It does feel like the work gets harder every day. He had thought that after a few years, after a few millennia, he would be able to scoot through tasks, scoot like a worm through dirt. He thought that way at the beginning, when the work still celestial. The Cartographer of the Universe lives in the basement of his brother’s house; he pays for his cable and does his own laundry. He has begun to wonder if his job is worth the time and energy.
“So quit,” his brother says. His brother, Miles, has a toddler and an infant. Miles is tired all the time, and his wife Fran is tired all the time, and so the Cartographer does not like to complain when he goes upstairs for Sunday brunch. Brunch, last week, was strawberries, bagel pizzas, and seltzer.
The pencils are expensive, too, and are getting more expensive. He tried to chart zodiacal light in a cheaper, more durable graphite, but the mist was too fine. The cashier at Art4Less told him it wouldn’t work.
“The last guy went with the Temper 9,” the cashier said.
He should have listened. The Cartographer gave the graphite to Miles’ almost-three year old, who tried to stab his sister with it. Fran, eyes perpetually closed, interceded with the agility of a cartoon ninja. “No stabbing,” she murmured.
He had wanted to be a sculptor. He did a BFA at a good school. He interned at gallery. He sold a few of his own pieces, and had a show in a parking garage in Astoria. He had thought, maybe I can do this! Beauty, truth, truth, beauty. Urns! Lascaux . . . etcetera.
The Cartographer marks the trajectories of starlight bouncing through the Magellanic Clouds’s dust. He charts them—off a fraction of a degree—and starts over again. He washes out his coffee mug and walks back to his desk. He measures the depths of deltas in the dry basins on twinned planets. When he looks up, the planets have been absorbed into the black mouth of M15. He rubs his jaw. He takes a shower and shaves. “Hey, good-looking,” he says to himself in the mirror.
Some days start well. His back doesn’t hurt, and he’s never really appreciated that little bend of that galaxy before, and it reminds him of a song, which he hums. He bends over his desk, serious and calm, and when the star is born he is there is map it. His map ponders the birth in its heart. The Cartographer leans back and stretches his arms and feels good. Good job, he thinks.
But as he stretches the muscles of his neck, everything is different again. The universe grows and changes faster than he can set his pen to the map. Above and below, the universe rolls and crashes. He can never draw fencelines in the same universe twice.
On Tuesday nights he babysits so that Fran and Miles can shower, go to dinner and Rite-Aid. He and the almost-three year old play on the floor: do a puzzle, build blocks, and do some coloring. They do not complete the puzzle; they destroy the towers. Big Bird is green and purple and black. This takes two hours. Every so often the baby makes a noise and the Cartographer carries her around the living room, bobbing up and down. His back hurts. He lies on the floor and watches the ceiling fan. The almost-three year old climbs on top of him and stares into his face. He tickles the almost-three year old, who laughs. The Cartographer laughs and, hearing laughter, the baby laughs. When Fran comes home, she steps over the mess and says, “Okay! Time for bed. No baths tonight.” Everyone is happy.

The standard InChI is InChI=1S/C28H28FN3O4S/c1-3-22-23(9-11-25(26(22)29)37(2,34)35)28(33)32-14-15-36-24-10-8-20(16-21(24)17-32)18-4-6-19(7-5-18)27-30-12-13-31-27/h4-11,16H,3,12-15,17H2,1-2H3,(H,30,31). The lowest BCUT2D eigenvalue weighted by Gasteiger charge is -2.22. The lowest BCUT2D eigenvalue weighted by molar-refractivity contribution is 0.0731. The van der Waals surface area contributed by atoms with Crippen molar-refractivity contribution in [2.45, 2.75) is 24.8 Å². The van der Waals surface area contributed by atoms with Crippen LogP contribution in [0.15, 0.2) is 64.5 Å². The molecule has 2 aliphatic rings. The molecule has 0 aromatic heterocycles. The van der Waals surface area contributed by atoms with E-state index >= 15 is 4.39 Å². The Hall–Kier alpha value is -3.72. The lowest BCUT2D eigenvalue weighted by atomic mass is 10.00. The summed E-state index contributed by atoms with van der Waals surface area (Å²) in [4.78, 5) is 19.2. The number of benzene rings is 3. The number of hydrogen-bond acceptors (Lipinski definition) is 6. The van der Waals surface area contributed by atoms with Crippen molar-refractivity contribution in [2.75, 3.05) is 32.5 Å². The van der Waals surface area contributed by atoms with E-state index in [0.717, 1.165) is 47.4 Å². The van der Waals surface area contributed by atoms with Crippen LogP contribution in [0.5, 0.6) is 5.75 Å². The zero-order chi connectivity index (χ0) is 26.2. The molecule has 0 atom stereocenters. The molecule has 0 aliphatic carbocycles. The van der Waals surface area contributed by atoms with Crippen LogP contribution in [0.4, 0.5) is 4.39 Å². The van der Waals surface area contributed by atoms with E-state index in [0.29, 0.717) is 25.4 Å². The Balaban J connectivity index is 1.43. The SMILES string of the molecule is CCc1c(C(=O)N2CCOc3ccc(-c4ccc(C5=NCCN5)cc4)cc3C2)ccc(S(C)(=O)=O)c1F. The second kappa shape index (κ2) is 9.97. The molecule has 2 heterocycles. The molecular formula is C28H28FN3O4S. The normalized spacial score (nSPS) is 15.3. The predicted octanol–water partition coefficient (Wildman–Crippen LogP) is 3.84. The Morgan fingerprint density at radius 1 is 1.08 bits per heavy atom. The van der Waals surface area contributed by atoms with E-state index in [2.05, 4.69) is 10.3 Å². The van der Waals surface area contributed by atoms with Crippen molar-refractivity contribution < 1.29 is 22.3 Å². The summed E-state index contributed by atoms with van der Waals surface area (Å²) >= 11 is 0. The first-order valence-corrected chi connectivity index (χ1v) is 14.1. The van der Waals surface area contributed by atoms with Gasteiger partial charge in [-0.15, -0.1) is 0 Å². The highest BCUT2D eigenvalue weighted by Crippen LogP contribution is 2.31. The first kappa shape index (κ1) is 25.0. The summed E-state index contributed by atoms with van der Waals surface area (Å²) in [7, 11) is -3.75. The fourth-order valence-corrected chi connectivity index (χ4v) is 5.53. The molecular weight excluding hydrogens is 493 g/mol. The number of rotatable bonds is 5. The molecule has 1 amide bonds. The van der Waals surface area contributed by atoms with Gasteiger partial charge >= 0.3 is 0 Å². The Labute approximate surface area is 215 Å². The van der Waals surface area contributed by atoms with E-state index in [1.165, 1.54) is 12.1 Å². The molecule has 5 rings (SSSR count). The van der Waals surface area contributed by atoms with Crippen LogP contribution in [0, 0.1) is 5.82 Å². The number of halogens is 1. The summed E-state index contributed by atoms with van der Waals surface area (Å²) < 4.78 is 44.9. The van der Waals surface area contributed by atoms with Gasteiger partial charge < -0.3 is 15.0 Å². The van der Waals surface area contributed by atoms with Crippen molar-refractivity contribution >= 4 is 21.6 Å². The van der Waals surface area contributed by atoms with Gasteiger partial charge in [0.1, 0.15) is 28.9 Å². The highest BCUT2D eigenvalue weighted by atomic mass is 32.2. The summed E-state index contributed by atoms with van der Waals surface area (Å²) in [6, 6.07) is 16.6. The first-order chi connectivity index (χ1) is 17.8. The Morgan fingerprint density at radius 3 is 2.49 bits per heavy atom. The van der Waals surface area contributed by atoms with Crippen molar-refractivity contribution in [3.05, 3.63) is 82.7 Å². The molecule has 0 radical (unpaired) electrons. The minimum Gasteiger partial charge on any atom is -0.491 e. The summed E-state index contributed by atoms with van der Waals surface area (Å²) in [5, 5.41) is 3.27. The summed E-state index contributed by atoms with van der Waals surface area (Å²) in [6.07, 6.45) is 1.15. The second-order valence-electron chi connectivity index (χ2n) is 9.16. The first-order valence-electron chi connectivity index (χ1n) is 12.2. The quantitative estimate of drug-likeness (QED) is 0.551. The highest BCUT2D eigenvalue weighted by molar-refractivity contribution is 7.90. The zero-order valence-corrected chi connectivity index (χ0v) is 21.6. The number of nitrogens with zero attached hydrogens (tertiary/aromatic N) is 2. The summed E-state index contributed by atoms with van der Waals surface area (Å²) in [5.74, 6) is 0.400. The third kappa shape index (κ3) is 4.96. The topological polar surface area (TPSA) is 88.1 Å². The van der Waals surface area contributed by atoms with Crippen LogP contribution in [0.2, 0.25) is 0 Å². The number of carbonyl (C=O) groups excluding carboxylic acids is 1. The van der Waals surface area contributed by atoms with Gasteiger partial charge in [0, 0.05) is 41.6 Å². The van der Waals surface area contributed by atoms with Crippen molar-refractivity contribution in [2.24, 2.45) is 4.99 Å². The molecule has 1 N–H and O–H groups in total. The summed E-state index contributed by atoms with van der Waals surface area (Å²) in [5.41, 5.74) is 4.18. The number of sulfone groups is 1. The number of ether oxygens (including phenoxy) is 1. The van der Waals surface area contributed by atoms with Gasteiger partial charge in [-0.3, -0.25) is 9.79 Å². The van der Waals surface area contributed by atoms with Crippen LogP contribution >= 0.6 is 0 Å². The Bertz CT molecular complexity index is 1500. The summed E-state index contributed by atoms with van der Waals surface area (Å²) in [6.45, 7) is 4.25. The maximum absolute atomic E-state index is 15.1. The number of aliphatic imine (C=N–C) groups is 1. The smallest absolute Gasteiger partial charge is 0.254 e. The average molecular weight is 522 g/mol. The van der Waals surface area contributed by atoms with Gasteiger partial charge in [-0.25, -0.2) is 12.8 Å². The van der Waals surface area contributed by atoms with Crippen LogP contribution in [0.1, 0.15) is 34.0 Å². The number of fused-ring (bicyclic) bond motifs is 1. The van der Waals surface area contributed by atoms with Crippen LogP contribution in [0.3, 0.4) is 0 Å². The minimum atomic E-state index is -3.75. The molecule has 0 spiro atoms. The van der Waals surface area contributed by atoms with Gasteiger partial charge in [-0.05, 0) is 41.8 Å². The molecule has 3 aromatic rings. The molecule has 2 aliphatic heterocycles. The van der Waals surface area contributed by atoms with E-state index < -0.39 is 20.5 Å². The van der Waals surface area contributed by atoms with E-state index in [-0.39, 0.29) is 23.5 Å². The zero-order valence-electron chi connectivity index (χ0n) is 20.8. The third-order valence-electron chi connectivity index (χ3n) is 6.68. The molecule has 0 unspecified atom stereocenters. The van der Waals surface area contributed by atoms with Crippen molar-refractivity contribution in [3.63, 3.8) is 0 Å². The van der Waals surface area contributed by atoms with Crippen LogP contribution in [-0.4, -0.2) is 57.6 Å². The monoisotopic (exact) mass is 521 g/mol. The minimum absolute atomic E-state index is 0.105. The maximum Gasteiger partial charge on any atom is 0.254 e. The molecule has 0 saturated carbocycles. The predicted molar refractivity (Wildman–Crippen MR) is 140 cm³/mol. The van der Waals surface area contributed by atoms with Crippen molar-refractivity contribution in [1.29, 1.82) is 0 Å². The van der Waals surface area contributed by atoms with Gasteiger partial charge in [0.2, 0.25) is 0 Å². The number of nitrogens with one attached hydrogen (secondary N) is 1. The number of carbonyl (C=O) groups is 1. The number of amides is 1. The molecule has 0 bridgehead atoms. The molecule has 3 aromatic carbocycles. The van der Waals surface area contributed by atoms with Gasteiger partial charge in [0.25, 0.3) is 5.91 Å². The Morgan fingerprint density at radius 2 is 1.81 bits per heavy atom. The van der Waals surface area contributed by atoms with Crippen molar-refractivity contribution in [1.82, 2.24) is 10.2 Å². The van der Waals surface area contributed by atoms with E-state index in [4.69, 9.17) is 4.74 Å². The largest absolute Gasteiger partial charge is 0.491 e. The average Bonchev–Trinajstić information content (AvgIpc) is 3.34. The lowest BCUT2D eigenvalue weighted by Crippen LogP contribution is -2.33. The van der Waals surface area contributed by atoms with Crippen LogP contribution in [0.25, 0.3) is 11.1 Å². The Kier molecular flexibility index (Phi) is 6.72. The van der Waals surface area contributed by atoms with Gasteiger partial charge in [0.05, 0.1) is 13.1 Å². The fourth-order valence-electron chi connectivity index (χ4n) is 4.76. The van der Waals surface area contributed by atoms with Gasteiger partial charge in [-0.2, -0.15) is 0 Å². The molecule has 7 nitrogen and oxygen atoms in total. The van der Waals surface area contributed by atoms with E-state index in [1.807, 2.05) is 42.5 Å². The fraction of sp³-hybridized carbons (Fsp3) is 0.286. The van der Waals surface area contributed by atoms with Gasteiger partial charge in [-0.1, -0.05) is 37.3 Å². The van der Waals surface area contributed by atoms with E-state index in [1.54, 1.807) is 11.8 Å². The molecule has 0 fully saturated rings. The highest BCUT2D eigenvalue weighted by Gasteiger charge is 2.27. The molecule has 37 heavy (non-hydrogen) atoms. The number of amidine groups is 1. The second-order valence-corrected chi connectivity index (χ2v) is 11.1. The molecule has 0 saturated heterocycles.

Wednesdays are busy days. He fills out his timesheet online and, when it is sent back, calls the office and argues for his overtime. He tries to keep up. His bedroom is filled with scrolls of infinitely wide paper, the loops and legends of the topography of the universe. On the inside of his middle finger, where he holds his Temper 9, he has grown a callus like a golfball.
Upstairs, in the living room, the naked almost-three year old climbs up on the couch and stands beside his dad. “Hi Papa!” he says, and Miles kisses his kid on the belly.
Downstairs, the Cartographer is drawing, labeling, measuring, furiously. Around him and the house and the family, the stars die and suck inward and Miles and Fran and baby and toddler are forced to clasp their hands together as the sheaves of the map are pulled up around them and they are caught inside a paper boat map of the universe.
“You need to tell him to take it easy,” Fran murmurs to Miles. She takes her naked kid and puts socks on him. “Cold floors!” she says.
Downstairs, the Cartographer rests his pencil and flexes his wrist. He squints at a cluster of light in the distance, past the violaceous streaks of blue comets, left of the gasping black holes, two squidges further than the whizzing pink planets spinning themselves dense: three staid yellow stars in a row like ducks.
“Shit,” he says. It is not right. It is close, but it is not right. It is very, very, very rarely right. It is so rarely right that it has become not even exciting when it is right.
“So quit,” his brother says to him upstairs. Miles is looking at his hairline in a mirror.
“I should,” the cartographer sighs. His back hurts. The almost-three year old is dancing to a Youtube video: Bert and Ernie singing a song about tooth-brushing. Fran, from the bedroom, is singing the song. The universe is very big. The universe is very small.
He begins to sketch the wake of two supermassive black holes, light years apart, dancing in galaxy 3L 95.
Zana Previti was born and raised in New England. She earned her MFA in fiction from the University of California, Irvine and is currently pursuing her MFA in poetry from the University of Idaho, where she won the 2014 Academy of American Poets Prize and the Banks Award in Poetry. She was a 2014 Tin House Summer Conference Scholar, where she studied with Sarah Shun-Lien Bynum. Her short fiction has been published in The New England Review, Hayden’s Ferry Review, The Los Angeles Review, RHINO Poetry, and elsewhere. Her poetry will be forthcoming in Poetry International and Ninth Letter.